Trees are beneficial for city dwellers’ health and survival.
Curtis inundates readers with seemingly every possible fact about trees in urban areas. Many Indigenous peoples made their homes in forests; later, settlers cleared trees to make homes and roads and buildings. Trees were relegated to the outskirts of towns and cities or to the private gardens of the rich. Industrialization caused urban populations to explode, and trees were further crowded out. Parks were established in some cities so their inhabitants could enjoy a bit of fresh air and space. More details are introduced: the ravages of Dutch elm disease, the structure of a tree and the urban forest, the impacts of insects and other pests, and current methods of planting and maintaining city trees. The many health and economic benefits trees provide for urban populations are heavily stressed. Also in the mix are exhortations advocating for urban forests in the face of climate change and pollution. The information is fascinating, but the lengthy, densely set, and comprehensive text is overwhelming. The language and vocabulary are of a very high level and read as a lecture or convention speech. Pratt’s bright green trees stand out in the cityscapes, but the people are cartoony, and there is a madcap, hasty quality to many of the scenes, belying the seriousness of the subject.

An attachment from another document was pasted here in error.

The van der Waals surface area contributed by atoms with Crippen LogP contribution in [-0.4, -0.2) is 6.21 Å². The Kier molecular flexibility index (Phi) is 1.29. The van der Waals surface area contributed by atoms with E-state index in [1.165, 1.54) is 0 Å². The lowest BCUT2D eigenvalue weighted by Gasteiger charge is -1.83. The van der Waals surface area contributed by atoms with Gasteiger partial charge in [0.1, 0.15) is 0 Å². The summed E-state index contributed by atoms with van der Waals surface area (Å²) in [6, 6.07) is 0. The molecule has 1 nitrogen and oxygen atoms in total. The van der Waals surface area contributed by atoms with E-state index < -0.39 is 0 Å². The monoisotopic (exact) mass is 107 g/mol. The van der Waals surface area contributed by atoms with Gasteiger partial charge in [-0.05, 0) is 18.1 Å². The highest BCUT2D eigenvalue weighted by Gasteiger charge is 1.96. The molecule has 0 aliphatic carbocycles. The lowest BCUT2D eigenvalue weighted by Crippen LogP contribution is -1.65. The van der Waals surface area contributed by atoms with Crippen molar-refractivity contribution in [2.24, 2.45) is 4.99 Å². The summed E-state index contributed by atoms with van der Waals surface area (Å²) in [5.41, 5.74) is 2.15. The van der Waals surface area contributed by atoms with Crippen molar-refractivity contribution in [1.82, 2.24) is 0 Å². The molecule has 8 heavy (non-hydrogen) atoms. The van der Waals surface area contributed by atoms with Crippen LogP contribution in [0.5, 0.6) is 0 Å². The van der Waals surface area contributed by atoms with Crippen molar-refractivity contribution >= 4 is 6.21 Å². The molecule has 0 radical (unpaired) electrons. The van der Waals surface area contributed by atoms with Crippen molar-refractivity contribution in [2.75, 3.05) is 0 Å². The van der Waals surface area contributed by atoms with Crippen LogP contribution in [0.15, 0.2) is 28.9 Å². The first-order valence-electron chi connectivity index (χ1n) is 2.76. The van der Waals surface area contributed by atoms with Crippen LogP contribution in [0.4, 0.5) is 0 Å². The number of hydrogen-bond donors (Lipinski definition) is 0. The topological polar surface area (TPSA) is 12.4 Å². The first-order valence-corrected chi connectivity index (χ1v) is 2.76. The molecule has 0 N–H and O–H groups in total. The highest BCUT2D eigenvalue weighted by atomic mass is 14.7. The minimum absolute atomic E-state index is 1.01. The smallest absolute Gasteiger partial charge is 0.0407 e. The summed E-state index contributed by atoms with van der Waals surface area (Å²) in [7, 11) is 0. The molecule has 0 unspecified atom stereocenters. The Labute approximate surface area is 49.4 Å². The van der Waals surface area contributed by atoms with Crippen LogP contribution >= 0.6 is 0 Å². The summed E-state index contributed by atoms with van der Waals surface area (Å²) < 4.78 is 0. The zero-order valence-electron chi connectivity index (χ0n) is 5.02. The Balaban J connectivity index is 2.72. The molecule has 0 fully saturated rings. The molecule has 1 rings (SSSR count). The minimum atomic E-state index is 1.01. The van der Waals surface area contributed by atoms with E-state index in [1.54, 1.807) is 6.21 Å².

Fodder for future arborists but probably not casual tree lovers. (glossary, sources) (Informational picture book. 9-14)